Fort Myers, Florida

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Fort Myers, Florida
City of Fort Myers
Skyline of Fort Myers
Nickname(s): "City of Palms"
Location in Lee County, Florida
U.S. Census Bureau map showing city limits
Coordinates: 26°37′N 81°50′W / 26.617°N 81.833°W / 26.617; -81.833Coordinates: 26°37′N 81°50′W / 26.617°N 81.833°W / 26.617; -81.833[1]
CountryUnited States
FoundedMarch 24, 1886
 • TypeCouncil–manager
 • MayorRandy Henderson, Jr.
 • Total48.98 sq mi (126.9 km2)
 • Land39.96 sq mi (103.5 km2)
 • Water9.02 sq mi (23.4 km2)
Elevation[2]10 ft (3 m)
Population (2011)[3]
 • Total63,512
 • Density1,559.1/sq mi (602.0/km2)
Time zoneEastern (EST) (UTC-5)
 • Summer (DST)EDT (UTC-4)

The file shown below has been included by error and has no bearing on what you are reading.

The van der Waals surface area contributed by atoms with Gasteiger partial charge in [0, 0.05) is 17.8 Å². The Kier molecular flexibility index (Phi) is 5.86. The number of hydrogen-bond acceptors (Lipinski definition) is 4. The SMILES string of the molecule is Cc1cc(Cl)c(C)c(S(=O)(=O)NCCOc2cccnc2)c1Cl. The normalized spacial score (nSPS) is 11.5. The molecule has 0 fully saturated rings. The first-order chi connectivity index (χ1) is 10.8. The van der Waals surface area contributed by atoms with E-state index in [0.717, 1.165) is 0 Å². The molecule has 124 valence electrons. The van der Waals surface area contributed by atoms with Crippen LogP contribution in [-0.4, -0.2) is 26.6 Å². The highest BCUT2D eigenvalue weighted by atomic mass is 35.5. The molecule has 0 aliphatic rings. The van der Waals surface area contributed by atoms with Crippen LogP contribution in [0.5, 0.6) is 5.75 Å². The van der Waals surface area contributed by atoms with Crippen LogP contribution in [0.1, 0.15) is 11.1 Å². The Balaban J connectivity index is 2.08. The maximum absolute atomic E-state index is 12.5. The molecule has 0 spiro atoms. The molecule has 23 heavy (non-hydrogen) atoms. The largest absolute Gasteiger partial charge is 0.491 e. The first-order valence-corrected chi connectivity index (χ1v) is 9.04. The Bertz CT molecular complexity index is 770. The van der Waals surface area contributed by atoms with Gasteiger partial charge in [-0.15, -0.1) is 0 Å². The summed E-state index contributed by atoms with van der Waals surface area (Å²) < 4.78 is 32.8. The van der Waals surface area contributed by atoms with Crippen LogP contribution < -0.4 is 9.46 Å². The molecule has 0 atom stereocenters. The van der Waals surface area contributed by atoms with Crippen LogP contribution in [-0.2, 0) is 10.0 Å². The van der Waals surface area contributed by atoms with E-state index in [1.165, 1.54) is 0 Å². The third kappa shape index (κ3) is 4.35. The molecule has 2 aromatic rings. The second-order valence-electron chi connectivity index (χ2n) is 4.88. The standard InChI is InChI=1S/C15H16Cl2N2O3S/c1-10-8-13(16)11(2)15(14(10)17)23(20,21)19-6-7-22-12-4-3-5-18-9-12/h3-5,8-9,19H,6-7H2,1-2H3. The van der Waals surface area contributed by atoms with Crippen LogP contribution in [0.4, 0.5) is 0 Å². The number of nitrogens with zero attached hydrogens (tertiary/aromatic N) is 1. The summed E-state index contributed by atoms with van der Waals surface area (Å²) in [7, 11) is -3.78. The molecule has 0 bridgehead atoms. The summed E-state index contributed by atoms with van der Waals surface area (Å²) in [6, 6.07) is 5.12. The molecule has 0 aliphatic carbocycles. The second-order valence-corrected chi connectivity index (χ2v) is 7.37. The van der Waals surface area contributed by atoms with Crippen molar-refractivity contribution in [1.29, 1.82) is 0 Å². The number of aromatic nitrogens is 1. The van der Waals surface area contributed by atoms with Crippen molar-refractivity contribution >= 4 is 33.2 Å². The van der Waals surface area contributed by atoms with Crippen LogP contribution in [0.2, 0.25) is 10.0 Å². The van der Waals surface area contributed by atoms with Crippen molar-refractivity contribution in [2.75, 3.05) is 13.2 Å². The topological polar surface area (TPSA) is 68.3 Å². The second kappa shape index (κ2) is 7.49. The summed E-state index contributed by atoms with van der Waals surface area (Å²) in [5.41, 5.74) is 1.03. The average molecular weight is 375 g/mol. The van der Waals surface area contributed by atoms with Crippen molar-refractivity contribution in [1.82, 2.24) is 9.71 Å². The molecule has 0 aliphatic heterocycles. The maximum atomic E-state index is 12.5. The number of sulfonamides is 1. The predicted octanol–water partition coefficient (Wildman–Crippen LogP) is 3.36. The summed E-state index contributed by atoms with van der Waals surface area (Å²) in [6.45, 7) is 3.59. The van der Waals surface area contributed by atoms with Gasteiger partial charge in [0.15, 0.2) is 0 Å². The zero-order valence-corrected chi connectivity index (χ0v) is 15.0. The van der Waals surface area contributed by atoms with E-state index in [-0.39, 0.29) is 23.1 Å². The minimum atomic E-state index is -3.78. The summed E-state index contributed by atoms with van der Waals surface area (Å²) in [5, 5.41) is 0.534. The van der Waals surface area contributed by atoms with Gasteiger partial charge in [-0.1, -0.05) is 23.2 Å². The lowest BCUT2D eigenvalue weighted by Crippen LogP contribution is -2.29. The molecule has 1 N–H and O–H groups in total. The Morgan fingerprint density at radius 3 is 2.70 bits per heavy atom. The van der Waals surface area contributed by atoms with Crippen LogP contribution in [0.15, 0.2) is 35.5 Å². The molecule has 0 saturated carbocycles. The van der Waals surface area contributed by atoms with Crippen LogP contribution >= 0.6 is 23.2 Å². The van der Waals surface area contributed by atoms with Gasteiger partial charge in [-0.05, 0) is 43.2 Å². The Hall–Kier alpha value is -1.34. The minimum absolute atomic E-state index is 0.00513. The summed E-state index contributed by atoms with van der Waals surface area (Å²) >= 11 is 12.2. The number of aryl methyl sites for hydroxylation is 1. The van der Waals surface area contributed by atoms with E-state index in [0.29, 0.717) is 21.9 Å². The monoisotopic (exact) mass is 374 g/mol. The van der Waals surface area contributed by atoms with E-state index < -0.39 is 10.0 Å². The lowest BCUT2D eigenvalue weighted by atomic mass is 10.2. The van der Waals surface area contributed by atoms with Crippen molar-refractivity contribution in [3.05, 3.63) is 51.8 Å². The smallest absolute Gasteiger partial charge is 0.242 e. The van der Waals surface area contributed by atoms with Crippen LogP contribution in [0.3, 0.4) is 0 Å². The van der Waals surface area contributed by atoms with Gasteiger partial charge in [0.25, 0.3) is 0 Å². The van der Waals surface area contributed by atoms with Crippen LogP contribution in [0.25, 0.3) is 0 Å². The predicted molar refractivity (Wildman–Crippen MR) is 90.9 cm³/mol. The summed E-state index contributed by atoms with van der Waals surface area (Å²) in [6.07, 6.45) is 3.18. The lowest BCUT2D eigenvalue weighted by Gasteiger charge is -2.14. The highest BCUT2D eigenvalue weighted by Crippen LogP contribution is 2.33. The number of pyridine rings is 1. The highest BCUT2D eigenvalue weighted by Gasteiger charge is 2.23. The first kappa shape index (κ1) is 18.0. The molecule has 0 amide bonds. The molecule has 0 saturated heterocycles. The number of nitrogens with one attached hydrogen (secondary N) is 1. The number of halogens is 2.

ZIP code(s)33900-33999
Area code(s)239
FIPS code12-24125[3]
GNIS feature ID0282700[2]
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Fort Myers, Florida
City of Fort Myers
Skyline of Fort Myers
Nickname(s): "City of Palms"
Location in Lee County, Florida
U.S. Census Bureau map showing city limits
Coordinates: 26°37′N 81°50′W / 26.617°N 81.833°W / 26.617; -81.833Coordinates: 26°37′N 81°50′W / 26.617°N 81.833°W / 26.617; -81.833[1]
CountryUnited States
FoundedMarch 24, 1886
 • TypeCouncil–manager
 • MayorRandy Henderson, Jr.
 • Total48.98 sq mi (126.9 km2)
 • Land39.96 sq mi (103.5 km2)
 • Water9.02 sq mi (23.4 km2)
Elevation[2]10 ft (3 m)
Population (2011)[3]
 • Total63,512
 • Density1,559.1/sq mi (602.0/km2)
Time zoneEastern (EST) (UTC-5)
 • Summer (DST)EDT (UTC-4)
ZIP code(s)33900-33999
Area code(s)239
FIPS code12-24125[3]
GNIS feature ID0282700[2]

Fort Myers (alternatively "Ft. Myers") is the county seat[4] and commercial center of Lee County, Florida, United States. Its population was 62,298 in the 2010 census,[5] a 29.23 percent increase over the 2000 figure.